Steel vs kevlar beaded tyres

Discussion in 'UK and Europe' started by Richard Bates, Oct 26, 2004.

  1. Do kevlar beaded tyres require less swearing to fit than their
    steel-beaded equivalent?

    Thanks, Rich x

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  2. Peter Clinch

    Peter Clinch Guest

    Richard Bates wrote:
    > Do kevlar beaded tyres require less swearing to fit than their
    > steel-beaded equivalent?


    Will depend on the rim and the exact tyre profile. I've seen
    non-kevlar, non steel tyres put up a struggle for over half an hour,
    I've had very tough tyres slip straight on with no levers needed.

    Pete.
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  3. Pete Biggs

    Pete Biggs Guest

    Richard Bates wrote:
    > Do kevlar beaded tyres require less swearing to fit than their
    > steel-beaded equivalent?


    They're often thought to be harder to fit, if anything, though I'm not
    sure I believe that as I've had tight and loose fitting tyres of both
    types, of various widths, on same rims. I think it just depends on the
    model, regardless of bead material.

    ~PB
     
  4. Paul - xxx

    Paul - xxx Guest

    Richard Bates vaguely muttered something like ...
    > Do kevlar beaded tyres require less swearing to fit than their
    > steel-beaded equivalent?


    I've not found much difference between any tyres. Much of the problem with
    replacing tyres is getting the technique right.

    --
    Paul ...
    (8(|) Homer Rules !!!
    "A tosser is a tosser, no matter what mode of transport they're using."
     
  5. Pete Biggs

    Pete Biggs Guest

    Paul - xxx wrote:
    > Richard Bates vaguely muttered something like ...
    >> Do kevlar beaded tyres require less swearing to fit than their
    >> steel-beaded equivalent?

    >
    > I've not found much difference between any tyres.


    Well I have. They vary enormously in ease of fit from type to type and
    model to model.

    ~PB
     
  6. Pete Biggs wrote:
    > Paul - xxx wrote:
    >> Richard Bates vaguely muttered something like ...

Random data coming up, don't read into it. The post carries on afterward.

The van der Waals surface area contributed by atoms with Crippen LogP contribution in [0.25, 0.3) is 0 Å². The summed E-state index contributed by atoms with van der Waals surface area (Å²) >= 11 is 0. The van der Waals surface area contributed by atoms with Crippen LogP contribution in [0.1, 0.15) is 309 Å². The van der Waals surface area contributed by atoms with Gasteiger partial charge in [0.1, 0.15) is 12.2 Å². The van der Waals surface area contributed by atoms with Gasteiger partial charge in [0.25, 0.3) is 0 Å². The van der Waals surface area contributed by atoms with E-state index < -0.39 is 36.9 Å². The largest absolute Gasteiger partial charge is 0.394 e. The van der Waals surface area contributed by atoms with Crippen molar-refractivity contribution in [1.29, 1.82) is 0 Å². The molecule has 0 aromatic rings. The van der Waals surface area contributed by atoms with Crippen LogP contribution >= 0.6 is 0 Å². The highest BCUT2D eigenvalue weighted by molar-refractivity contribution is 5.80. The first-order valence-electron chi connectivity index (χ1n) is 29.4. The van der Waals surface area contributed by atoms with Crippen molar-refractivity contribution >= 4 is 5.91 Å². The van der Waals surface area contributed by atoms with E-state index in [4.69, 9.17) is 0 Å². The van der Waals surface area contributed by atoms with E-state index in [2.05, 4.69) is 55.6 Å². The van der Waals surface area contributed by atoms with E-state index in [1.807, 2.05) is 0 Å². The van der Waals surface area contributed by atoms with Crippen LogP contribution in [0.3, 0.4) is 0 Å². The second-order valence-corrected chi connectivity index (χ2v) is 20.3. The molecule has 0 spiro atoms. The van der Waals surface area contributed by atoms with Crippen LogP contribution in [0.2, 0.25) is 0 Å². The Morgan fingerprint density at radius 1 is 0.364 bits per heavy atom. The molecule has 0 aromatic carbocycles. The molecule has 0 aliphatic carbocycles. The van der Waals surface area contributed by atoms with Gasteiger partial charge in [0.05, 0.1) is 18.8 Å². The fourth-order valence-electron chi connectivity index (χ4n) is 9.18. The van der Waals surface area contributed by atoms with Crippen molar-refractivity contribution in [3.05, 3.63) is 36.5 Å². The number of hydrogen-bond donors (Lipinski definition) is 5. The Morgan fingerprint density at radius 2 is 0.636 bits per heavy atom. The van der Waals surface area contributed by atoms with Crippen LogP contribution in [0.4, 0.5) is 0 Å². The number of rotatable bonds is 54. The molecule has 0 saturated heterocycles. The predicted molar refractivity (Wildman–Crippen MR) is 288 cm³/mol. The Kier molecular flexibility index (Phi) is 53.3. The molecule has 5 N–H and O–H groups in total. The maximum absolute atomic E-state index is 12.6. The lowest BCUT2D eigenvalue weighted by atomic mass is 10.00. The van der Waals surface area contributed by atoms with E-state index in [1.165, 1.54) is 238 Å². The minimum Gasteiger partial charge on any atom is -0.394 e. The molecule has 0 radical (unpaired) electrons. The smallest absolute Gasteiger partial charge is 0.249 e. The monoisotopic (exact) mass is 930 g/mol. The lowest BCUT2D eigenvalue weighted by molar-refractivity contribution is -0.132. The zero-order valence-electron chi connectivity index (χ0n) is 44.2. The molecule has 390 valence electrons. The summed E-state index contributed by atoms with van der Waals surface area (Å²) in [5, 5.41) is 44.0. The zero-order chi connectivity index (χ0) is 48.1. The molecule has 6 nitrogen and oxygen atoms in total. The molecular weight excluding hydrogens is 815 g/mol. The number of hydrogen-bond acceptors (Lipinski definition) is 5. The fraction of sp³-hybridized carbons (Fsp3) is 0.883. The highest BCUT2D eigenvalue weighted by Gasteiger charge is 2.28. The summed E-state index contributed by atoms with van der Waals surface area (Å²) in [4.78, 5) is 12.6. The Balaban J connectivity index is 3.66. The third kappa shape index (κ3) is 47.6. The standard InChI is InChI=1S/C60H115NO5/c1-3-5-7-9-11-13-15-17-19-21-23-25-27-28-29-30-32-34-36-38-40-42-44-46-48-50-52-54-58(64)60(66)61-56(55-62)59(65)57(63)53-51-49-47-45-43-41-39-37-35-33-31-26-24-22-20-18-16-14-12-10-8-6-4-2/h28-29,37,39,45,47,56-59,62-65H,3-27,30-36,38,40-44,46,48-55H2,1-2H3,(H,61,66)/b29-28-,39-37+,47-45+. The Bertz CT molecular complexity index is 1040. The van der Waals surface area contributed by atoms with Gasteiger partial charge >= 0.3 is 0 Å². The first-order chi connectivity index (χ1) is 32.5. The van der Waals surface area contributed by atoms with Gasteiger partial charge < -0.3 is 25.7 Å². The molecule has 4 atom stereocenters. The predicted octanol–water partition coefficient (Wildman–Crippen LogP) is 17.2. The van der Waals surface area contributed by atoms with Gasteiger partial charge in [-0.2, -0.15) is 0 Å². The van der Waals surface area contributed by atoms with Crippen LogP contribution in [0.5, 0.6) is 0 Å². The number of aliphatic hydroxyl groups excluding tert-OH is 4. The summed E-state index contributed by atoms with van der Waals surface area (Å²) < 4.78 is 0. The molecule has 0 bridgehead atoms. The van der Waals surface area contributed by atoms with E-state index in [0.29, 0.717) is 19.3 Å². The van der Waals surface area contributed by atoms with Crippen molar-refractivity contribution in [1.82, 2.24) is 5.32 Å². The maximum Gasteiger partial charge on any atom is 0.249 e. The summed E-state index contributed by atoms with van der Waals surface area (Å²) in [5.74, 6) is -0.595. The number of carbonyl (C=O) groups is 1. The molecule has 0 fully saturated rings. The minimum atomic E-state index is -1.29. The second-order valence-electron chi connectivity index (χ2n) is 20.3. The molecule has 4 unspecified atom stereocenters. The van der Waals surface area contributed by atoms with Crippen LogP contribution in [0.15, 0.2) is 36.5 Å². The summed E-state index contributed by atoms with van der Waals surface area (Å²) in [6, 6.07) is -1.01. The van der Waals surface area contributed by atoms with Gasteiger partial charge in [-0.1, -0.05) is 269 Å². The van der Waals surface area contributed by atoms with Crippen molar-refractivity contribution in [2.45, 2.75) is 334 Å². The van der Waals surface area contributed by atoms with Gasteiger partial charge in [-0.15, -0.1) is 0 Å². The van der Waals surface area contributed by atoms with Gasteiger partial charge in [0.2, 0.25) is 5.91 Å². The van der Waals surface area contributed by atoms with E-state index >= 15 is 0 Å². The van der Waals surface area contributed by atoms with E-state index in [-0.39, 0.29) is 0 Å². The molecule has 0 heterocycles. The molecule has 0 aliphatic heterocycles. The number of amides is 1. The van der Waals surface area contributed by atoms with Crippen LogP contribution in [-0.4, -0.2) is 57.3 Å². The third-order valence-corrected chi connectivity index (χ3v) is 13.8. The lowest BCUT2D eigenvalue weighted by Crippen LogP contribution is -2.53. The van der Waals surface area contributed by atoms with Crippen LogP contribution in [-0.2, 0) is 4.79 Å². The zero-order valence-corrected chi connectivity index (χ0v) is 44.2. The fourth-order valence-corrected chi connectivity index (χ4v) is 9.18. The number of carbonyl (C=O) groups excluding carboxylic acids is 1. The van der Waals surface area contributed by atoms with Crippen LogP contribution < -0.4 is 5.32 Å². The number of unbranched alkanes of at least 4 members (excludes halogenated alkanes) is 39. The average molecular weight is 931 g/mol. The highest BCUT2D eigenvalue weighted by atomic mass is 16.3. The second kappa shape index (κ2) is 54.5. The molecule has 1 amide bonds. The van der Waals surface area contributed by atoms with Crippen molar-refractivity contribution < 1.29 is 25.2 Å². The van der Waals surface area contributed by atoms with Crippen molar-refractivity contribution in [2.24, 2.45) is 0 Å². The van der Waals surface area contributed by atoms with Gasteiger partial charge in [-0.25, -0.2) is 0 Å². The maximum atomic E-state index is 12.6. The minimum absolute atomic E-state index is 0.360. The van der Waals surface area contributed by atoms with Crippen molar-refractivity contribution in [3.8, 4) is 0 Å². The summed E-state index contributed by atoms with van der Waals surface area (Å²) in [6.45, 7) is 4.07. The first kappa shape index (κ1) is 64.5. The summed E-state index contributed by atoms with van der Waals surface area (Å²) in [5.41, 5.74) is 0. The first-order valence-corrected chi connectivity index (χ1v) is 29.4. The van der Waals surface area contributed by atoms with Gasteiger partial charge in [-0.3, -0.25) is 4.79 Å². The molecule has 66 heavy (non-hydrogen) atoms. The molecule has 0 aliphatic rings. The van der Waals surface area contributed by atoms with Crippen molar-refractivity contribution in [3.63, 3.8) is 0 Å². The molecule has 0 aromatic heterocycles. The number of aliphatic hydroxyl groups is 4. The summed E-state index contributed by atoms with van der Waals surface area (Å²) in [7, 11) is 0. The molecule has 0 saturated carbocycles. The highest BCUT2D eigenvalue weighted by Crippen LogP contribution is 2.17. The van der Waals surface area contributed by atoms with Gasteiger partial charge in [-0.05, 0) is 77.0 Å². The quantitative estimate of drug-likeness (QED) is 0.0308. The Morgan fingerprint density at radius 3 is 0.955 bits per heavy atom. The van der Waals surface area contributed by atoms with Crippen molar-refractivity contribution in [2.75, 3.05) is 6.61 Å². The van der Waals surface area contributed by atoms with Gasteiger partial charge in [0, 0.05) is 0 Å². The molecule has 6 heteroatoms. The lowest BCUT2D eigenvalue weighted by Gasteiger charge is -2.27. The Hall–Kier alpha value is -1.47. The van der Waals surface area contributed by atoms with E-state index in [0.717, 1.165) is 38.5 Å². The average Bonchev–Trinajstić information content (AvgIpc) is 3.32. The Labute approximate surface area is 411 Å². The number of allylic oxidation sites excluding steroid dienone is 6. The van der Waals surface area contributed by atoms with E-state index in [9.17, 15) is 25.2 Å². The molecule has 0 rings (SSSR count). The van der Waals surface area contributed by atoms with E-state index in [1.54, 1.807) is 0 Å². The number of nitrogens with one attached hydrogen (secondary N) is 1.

>>> Do kevlar beaded tyres require less swearing to fit than their
    >>> steel-beaded equivalent?

    >>
    >> I've not found much difference between any tyres.

    >
    > Well I have. They vary enormously in ease of fit from type to type
    > and model to model.


    And rim to rim. The Specialized Nimbus I used to to run were murder to fit
    on one bike but following its untimely deth, they were transferred to the
    replacement bike and fitted quite easily.

    --

    Dave Larrington - http://www.legslarry.beerdrinkers.co.uk/
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  7. Richard Bates wrote:
    > Do kevlar beaded tyres require less swearing to fit than their
    > steel-beaded equivalent?
    >
    > Thanks, Rich x
    >

    IME there's more swearing with kevlar. They loosen up a bit after a
    couple of weeks.
     
  8. Peter B

    Peter B Guest

    "Richard Bates" <[email protected]> wrote in message
    news:[email protected]
    > Do kevlar beaded tyres require less swearing to fit than their
    > steel-beaded equivalent?


    The only tyres of the same type except bead material that I've fitted to the
    same rims were Panaracer Smokes and the kevlar beads were easier to remove
    and fit IIRC.
    As has been stated rims and tyres vary anyway, make to make. The worst
    ba*tard job I had was trying to fit some Specialised Fatboys to Matrix
    (Trek) rims, bad enough in the comfort of the garage but tear inducing the
    one time I had to do it on the road with freezing fingers in the middle of
    winter :-(
    The rims were swapped for 221's shortly thereafter and the problem was
    eased.

    To elaborate further: I've owned Panaracer Fire XC kevlar beaded tyres made
    in Japan that were a doddle to fit, these were replaced with the same tyre
    type, size, bead etc, made in Taiwan and they take quite a bit more effort.

    Pete
     
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